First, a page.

We are independent & ad-supported. We may earn a commission for purchases made through our links.

Advertiser Disclosure

Our website is an independent, advertising-supported platform. We provide our content free of charge to our readers, and to keep it that way, we rely on revenue generated through advertisements and affiliate partnerships. This means that when you click on certain links on our site and make a purchase, we may earn a commission. Learn more.

How We Make Money

We sustain our operations through affiliate commissions and advertising. If you click on an affiliate link and make a purchase, we may receive a commission from the merchant at no additional cost to you. We also display advertisements on our website, which help generate revenue to support our work and keep our content free for readers. Our editorial team operates independently from our advertising and affiliate partnerships to ensure that our content remains unbiased and focused on providing you with the best information and recommendations based on thorough research and honest evaluations. To remain transparent, we’ve provided a list of our current affiliate partners here.

What Is a Femoral Trochlea?

By Sandra Koehler
Updated Mar 03, 2024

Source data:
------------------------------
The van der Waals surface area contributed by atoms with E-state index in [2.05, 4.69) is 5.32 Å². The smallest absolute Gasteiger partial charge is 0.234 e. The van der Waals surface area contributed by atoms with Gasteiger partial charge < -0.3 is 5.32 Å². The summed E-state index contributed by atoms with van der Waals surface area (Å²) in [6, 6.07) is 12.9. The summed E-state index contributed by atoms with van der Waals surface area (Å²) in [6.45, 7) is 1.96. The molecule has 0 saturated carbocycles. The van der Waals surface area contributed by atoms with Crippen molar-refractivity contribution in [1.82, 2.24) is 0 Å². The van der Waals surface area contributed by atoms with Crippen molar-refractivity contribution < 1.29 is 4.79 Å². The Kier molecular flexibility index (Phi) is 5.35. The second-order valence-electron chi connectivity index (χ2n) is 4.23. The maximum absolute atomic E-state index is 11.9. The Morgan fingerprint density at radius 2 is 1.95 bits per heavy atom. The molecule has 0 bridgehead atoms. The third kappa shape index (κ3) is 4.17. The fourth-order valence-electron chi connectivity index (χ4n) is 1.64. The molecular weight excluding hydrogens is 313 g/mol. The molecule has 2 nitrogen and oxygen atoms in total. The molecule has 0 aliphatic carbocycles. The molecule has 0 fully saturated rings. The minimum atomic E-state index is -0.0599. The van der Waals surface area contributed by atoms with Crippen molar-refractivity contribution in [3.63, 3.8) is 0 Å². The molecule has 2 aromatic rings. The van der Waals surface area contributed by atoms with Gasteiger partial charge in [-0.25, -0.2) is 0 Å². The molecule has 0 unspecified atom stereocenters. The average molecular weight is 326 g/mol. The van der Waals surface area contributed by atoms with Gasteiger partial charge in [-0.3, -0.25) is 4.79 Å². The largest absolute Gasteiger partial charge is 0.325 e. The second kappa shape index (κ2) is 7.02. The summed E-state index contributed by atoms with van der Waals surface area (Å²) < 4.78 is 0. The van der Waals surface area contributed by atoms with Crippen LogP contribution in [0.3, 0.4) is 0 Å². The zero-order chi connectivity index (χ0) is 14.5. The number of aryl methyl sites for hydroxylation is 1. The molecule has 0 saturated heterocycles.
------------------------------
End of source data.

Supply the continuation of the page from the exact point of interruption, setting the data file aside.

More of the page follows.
Our promise to you
The Health Board is dedicated to creating trustworthy, high-quality content that always prioritizes transparency, integrity, and inclusivity above all else. Our ensure that our content creation and review process includes rigorous fact-checking, evidence-based, and continual updates to ensure accuracy and reliability.

Our Promise to you

Founded in 2002, our company has been a trusted resource for readers seeking informative and engaging content. Our dedication to quality remains unwavering—and will never change. We follow a strict editorial policy, ensuring that our content is authored by highly qualified professionals and edited by subject matter experts. This guarantees that everything we publish is objective, accurate, and trustworthy.

Over the years, we've refined our approach to cover a wide range of topics, providing readers with reliable and practical advice to enhance their knowledge and skills. That's why millions of readers turn to us each year. Join us in celebrating the joy of learning, guided by standards you can trust.

Editorial Standards

At The Health Board, we are committed to creating content that you can trust. Our editorial process is designed to ensure that every piece of content we publish is accurate, reliable, and informative.

Our team of experienced writers and editors follows a strict set of guidelines to ensure the highest quality content. We conduct thorough research, fact-check all information, and rely on credible sources to back up our claims. Our content is reviewed by subject matter experts to ensure accuracy and clarity.

We believe in transparency and maintain editorial independence from our advertisers. Our team does not receive direct compensation from advertisers, allowing us to create unbiased content that prioritizes your interests.